The Tin Ear of the Court: <i> Ktunaxa Nation </i> and the Foundation of the Duty to Consult
The recent Ktunaxa Nation decision of the Supreme Court of Canada provides an opportunity to discuss the fundamental legal presumptions that underlie the Crown’s duty to consult and accommodate Aboriginal peoples. The jurisprudence in this area has been based on a “thick” conception of Crown sovereignty as including legislative power and underlying title in relation to Aboriginal lands. This, in the Supreme Court’s view, justifies the possibility of the unilateral infringement of Aboriginal rights. This framework assumes that the relationship between the Crown and Aboriginal peoples is a sovereign-to-subjects one. This assumption, however, lacks a legal and factual basis.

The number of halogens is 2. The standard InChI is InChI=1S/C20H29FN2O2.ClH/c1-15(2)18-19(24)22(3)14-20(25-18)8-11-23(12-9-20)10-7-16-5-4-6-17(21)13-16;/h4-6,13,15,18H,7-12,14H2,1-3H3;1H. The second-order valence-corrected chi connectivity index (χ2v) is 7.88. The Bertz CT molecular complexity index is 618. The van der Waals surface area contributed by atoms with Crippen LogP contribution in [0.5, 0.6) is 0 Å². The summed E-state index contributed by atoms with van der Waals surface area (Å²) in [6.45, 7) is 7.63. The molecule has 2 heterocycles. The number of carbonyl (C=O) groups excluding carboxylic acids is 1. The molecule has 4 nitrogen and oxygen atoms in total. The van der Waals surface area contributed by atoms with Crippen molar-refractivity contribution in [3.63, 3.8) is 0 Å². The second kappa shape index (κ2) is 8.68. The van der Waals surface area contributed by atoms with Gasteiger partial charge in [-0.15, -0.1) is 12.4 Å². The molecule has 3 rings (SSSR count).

Conversely, Aboriginal peoples articulate their claims in the language of inherent jurisdiction within a nation-to nation relationship. If the Supreme Court acknowledged that the relationship between the parties is indeed nation-to-nation, the appropriate doctrine would no longer be a duty to consult and accommodate. Following the approach to a similar relationship outlined by the Supreme Court in the Secession Reference, the appropriate model would be a generative duty to negotiate. This article sets a path to a model that preserves the useful components of the duty to consult while providing a remedy to the distributional inequity in bargaining power created under the current framework, thereby opening avenues for effective conflict resolution.
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